If CVNC's calendar, previews, and reviews are important to you,
then consider donating to CVNC. Donations make up 70% of our budget.
For ways to contribute, click here. Thank you!
A "Titan" is "one that is gigantic in size or power, one that stands out for greatness of achievement." (Merriam-Webster's 11th Collegiate Dictionary). "Titans" is the title given this final concert of the season by Music Director John Gordon Ross, and it lived up to its name in every respect.
Opening the Western Piedmont Symphony program was the Overture to the Ballet The Creatures of Prometheus, Op. 43a, by Ludwig van Beethoven (1771-1827). All of the overtures that Beethoven wrote were as preludes to something else, in this case a ballet, the choreographic and dramatic details of which are now lost. Its composition closely followed his first symphony, and bears some stylistic relationship to that work. The main section of the overture is a lively allegro, which was played with stunningly impeccable clarity and unity by the violins, and equal vivacity by the other sections of the orchestra.
The second titan on the program was "Totentanz" (Dance of Death) - Paraphrase on "Dies Irae", S. 126 by Franz Liszt (1811-1886). The piano soloist was Jeremy Thompson. Thompson is from New Brunswick, Canada, and received his Doctor of Musical Arts degree in piano performance from McGill University in 2005. He presently serves as Director of Music Ministries at First Presbyterian Church in Goldsboro, NC.
"Totentanz" is a set a variations for piano and orchestra based on "Dies Irae" – the Day of Wrath – from the Mass of the Dead. The piano and orchestra pass the theme and variations back and forth, each building on the preceding section, culminating in a concerto making extreme demands on the skill of the pianist, called by some a "Concerto from Hell." Thomson met, and even exceeded those demands, with vigor, clarity, and accuracy. Every note of the many glissandos in the second variation was crystal clear, a rare phenomenon. His playing demonstrated a musicality and understanding of the composer's intentions, not allowing the filigree which is so typical of Liszt to overshadow the whole of the composition. The orchestra performed as admirably, and with every difficult passage offered by the pianist volleyed with its own passage, to be returned by the piano, as if they were, perhaps, playing tennis.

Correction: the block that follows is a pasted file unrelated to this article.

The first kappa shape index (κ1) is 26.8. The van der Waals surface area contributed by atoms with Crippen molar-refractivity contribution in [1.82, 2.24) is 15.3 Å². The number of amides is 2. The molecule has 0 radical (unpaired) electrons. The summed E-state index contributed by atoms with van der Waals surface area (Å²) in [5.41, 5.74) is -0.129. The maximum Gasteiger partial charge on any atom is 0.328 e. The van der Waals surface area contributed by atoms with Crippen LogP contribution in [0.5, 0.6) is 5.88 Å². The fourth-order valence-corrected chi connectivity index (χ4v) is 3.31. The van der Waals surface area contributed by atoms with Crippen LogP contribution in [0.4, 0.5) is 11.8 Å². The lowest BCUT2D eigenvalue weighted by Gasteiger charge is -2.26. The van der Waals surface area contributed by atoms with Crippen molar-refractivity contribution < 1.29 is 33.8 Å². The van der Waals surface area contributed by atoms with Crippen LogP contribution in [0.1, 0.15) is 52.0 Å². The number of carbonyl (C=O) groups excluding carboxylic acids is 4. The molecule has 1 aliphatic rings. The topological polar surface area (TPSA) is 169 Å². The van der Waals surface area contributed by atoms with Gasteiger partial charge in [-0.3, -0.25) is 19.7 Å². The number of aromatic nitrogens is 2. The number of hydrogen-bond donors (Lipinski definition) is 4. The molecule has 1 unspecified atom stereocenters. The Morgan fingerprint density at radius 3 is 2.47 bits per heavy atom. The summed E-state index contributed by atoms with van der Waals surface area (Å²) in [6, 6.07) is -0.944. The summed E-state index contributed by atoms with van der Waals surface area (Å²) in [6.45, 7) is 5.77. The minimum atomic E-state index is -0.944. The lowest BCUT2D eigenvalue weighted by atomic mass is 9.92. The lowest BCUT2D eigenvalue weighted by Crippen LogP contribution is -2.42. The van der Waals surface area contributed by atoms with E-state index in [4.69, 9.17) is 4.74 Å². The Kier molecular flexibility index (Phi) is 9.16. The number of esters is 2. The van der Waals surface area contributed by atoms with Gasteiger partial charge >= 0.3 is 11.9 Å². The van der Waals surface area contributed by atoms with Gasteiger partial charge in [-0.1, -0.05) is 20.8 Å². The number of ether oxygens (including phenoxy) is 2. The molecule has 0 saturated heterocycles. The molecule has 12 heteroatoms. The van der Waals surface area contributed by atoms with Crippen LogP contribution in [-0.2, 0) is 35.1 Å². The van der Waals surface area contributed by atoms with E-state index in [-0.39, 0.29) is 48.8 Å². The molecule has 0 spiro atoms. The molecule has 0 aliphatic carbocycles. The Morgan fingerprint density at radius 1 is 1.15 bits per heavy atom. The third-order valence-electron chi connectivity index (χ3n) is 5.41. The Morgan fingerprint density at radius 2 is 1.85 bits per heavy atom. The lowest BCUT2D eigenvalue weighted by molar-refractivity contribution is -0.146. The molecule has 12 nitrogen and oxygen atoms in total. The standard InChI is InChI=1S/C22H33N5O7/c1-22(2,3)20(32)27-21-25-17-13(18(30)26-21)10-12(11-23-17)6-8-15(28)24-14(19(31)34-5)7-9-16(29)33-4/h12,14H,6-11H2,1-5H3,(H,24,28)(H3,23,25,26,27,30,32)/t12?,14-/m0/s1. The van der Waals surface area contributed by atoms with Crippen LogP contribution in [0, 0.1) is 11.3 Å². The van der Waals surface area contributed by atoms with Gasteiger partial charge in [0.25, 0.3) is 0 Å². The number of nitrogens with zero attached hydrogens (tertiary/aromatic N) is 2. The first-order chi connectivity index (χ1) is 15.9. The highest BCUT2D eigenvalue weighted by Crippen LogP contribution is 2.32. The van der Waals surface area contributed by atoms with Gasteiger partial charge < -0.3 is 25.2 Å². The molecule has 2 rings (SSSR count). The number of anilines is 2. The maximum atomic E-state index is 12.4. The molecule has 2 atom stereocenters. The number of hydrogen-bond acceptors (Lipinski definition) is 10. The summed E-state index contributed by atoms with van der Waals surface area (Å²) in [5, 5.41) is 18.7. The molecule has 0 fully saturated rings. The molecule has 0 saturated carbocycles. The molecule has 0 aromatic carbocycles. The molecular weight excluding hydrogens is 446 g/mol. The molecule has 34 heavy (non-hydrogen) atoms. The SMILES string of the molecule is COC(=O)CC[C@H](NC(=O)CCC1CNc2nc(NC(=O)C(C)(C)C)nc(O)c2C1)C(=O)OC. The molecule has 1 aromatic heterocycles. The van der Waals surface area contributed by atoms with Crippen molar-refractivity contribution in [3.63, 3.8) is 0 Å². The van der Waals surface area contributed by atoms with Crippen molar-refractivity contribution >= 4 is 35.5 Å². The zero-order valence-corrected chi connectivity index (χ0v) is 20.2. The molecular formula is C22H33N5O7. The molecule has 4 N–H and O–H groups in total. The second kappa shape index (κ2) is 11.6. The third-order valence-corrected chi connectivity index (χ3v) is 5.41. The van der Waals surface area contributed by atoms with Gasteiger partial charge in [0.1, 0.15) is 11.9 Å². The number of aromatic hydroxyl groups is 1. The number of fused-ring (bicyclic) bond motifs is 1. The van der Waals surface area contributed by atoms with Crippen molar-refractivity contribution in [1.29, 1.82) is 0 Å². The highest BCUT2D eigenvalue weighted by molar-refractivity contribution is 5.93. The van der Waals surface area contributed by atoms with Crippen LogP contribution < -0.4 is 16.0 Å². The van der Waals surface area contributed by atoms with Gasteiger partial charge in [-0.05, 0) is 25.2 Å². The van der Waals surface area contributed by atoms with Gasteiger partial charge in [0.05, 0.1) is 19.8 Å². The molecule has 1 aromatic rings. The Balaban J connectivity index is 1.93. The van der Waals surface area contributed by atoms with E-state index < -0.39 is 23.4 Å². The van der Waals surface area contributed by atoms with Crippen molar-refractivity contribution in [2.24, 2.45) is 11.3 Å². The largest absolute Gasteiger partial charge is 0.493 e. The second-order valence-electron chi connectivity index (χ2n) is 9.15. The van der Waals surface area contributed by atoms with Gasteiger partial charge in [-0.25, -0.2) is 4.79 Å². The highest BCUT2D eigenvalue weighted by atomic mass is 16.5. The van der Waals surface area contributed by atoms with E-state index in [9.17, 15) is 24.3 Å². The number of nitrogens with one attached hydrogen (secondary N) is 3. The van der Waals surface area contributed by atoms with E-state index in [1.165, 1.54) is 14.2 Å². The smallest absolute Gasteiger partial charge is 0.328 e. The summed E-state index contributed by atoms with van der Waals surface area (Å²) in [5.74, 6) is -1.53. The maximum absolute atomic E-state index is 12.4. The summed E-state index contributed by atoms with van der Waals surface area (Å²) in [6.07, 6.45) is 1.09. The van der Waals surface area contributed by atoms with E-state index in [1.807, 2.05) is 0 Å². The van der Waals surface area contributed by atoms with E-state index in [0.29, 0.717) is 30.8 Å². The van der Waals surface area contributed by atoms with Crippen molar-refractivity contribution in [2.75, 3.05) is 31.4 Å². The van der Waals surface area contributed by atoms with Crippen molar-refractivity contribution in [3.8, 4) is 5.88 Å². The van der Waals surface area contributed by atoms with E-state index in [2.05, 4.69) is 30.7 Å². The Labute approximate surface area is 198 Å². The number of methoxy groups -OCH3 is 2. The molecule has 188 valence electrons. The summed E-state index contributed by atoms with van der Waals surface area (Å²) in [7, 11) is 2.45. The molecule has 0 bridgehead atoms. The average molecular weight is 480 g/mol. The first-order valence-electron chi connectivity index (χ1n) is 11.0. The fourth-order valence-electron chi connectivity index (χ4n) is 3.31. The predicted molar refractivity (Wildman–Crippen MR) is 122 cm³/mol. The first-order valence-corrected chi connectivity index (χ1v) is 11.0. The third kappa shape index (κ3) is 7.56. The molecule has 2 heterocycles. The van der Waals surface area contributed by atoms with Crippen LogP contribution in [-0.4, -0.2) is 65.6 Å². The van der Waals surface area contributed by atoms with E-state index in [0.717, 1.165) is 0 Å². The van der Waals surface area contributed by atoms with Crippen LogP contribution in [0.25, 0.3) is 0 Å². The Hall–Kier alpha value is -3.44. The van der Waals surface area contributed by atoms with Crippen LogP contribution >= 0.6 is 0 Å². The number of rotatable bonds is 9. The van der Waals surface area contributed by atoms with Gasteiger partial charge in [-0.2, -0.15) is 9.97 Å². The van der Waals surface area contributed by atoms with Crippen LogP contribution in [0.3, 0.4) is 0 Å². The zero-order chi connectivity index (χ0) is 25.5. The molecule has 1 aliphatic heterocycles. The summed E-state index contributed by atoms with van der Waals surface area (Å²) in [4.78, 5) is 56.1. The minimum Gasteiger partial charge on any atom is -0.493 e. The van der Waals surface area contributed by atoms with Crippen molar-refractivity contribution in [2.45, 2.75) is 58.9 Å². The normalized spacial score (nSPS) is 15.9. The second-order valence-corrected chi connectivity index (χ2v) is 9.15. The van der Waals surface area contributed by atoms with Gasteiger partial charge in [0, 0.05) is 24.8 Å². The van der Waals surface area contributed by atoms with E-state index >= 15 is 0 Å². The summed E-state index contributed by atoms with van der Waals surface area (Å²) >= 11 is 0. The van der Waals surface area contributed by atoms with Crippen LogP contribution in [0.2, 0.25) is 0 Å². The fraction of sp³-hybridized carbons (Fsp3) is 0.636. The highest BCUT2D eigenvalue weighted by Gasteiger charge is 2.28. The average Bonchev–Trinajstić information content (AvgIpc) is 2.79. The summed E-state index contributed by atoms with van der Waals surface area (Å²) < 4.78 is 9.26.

Jeremy Thompson is an artist to watch. He is surely the finest piano soloist to appear with the Western Piedmont Symphony, and I predict that before long he will be appearing with many of major symphony orchestras throughout the world.
The concert concluded with Symphony No. 1 in D Major, "Titan," by Gustav Mahler (1860-1911). The "Titan" in the title does not refer to giants, but refers to a novel by Jean Paul about a young German prince full of emotional excess. Nonetheless, it is a still a giant of a work. It is scored for seven French horns, five trumpets, four trombones, and two timpanists, in addition to the usual very large symphony orchestra.
Leonard Bernstein said that all of Mahler's music is about Mahler; that is, it is about conflict. This symphony is no exception. Opening with stylized bird calls and distant military fanfares juxtaposed with themes from his "Wayfarer Songs" in the first movement, moving on to Austrian peasant dances in the second movement, a funeral march and vulgar dance-band music in the third, the symphony culminates in a search for victory in which Mahler finally succeeds. And, indeed, this performance must be the crowning achievement in the history of Western Piedmont Symphony performances. To mention all of the fine solo performances would require mention of all of the section principals in the orchestra. Because it is so rarely heard, I will note, however, the excellent double bass solo played by Rip Nolan, which opened the third movement.
And, thus, another season of music comes to an end, in glorious triumph, with a concert probably unequaled in the annals of the Western Piedmont Symphony Orchestra and its Music Director, John Gordon Ross.